When I sweat in a Midwest January
and wish to God it was a hot flash but know
it's greenhouse gasses--read the news:
Uranium seas rained on by iodine skies--
Sunday drives, see the Kalamazoo shimmer
spills of bitumen, kills of brown trout,
dioxin wells irrigate the emerald fields,
farmhouses where fracking flames
flow from kitchen taps--I think of you then, grown
old long after I'm gone, and wonder what you'll remember--
that day last September, cold apples
and clear water, the still-sweet grass, and the paper
plates, the plastic cups, how we threw away
the whole green and generous world
and left you there.
Added: Wednesday, July 9, 2014 / Originally appeared in subTerrain's "Our Dying Planet" print issue (#63, Winter, 2013) and was a Finalist for the 2013 Split This Rock contest. Used with permission.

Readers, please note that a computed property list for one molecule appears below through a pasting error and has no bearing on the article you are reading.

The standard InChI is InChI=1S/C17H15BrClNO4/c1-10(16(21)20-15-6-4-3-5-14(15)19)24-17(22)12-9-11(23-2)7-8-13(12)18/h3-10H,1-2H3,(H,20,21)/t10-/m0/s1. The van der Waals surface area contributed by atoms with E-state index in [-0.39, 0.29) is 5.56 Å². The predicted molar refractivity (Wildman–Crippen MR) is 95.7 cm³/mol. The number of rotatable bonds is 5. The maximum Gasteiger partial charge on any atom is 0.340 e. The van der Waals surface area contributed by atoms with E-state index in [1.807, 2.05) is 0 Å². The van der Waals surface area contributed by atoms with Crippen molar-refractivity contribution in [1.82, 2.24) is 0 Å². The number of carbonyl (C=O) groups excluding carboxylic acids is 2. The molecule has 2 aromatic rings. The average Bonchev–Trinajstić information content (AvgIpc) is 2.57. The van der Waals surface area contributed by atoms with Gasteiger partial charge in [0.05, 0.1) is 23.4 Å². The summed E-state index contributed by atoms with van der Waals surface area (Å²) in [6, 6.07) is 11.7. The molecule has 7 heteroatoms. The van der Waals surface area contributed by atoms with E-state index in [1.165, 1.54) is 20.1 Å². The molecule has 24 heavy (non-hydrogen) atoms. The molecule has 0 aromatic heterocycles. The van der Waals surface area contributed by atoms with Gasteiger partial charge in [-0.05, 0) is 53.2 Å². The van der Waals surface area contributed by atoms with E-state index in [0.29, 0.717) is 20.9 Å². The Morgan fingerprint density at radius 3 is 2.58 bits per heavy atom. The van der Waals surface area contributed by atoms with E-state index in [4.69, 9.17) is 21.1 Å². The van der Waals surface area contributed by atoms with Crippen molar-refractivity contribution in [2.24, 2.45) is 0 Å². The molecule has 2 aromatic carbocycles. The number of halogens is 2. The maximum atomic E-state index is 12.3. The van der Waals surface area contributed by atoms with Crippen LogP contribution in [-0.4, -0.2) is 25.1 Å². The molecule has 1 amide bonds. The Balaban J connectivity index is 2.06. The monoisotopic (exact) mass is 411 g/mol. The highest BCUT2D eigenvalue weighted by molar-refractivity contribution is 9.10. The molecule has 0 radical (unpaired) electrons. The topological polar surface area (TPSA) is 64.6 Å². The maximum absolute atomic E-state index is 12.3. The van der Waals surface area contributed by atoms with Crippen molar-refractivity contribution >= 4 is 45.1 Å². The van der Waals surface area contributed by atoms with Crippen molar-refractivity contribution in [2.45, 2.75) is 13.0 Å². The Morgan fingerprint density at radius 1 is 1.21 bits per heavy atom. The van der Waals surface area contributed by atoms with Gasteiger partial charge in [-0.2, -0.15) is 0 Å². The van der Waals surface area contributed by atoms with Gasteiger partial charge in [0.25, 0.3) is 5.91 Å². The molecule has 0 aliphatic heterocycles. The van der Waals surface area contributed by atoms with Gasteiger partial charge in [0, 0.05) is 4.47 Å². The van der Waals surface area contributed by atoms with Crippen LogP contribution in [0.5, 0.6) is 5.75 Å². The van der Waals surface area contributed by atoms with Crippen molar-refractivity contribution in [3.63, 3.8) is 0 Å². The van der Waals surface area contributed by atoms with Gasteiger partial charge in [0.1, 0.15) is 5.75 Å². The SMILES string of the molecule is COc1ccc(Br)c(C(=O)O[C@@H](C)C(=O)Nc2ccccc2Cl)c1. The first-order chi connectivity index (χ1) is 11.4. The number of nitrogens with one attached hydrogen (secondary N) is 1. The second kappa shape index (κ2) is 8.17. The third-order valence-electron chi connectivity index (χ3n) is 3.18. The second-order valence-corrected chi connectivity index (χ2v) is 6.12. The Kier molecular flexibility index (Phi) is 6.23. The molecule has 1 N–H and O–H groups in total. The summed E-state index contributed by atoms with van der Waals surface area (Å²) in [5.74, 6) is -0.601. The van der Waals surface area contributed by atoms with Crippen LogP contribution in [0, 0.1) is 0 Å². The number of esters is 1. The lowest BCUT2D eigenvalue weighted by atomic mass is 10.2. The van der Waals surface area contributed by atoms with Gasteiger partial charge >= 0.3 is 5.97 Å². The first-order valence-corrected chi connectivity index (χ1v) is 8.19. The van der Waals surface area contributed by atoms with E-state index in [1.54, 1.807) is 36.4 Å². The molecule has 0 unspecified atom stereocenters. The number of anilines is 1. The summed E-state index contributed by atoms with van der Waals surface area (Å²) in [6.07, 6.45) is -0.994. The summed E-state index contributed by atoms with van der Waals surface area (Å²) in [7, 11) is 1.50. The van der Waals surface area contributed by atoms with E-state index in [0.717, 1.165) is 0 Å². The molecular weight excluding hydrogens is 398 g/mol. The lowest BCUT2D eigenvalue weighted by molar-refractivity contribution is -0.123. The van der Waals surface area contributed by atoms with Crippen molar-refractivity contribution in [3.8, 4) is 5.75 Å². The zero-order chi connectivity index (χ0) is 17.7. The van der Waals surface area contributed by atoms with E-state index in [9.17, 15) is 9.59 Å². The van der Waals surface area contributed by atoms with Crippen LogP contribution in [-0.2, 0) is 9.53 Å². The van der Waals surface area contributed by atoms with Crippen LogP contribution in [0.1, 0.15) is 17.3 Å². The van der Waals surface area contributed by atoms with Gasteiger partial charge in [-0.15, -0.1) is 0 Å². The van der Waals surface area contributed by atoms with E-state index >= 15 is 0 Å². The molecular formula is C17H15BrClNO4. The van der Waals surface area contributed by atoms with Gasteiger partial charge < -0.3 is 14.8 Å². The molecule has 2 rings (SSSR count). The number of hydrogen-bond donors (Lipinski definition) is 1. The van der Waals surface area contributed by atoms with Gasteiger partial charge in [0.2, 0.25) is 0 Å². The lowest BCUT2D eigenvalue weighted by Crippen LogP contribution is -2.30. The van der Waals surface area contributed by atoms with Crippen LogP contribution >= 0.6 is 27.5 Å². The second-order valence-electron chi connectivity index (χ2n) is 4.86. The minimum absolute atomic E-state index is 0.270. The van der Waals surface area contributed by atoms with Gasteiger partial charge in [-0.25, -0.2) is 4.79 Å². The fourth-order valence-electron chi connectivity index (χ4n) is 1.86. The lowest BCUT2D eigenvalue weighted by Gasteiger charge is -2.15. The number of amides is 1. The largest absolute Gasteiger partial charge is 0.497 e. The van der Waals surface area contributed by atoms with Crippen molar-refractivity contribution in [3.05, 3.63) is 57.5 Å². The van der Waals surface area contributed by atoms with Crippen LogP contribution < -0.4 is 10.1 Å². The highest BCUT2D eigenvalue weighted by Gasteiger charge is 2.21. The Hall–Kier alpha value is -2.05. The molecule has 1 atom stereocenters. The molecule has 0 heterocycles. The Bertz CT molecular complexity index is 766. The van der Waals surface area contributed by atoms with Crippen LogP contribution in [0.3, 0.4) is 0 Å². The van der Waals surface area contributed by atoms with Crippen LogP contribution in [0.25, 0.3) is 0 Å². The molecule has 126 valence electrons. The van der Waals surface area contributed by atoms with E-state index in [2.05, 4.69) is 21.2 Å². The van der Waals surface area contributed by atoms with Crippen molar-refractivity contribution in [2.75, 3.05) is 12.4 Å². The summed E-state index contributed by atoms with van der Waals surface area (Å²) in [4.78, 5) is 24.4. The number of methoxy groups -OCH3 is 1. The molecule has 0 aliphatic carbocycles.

Michelle Regalado Deatrick was the Winner of the 2012 Chautauqua Poetry Contest; her residencies include Ragdale, VCCA, and MacDowell. Her work appears in the American Literary Review, subTerrain, Best New American Voices, and elsewhere. An advocate for environmental justice and small farm rights, Michelle lives on an eighty-acre farm and native prairie. She teaches poetry workshops for the University of Michigan's Lifelong Learning Institute. Her blog, Word Garden, focuses on the environment, farming, native prairies and writing: michelleregaladodeatrick.com.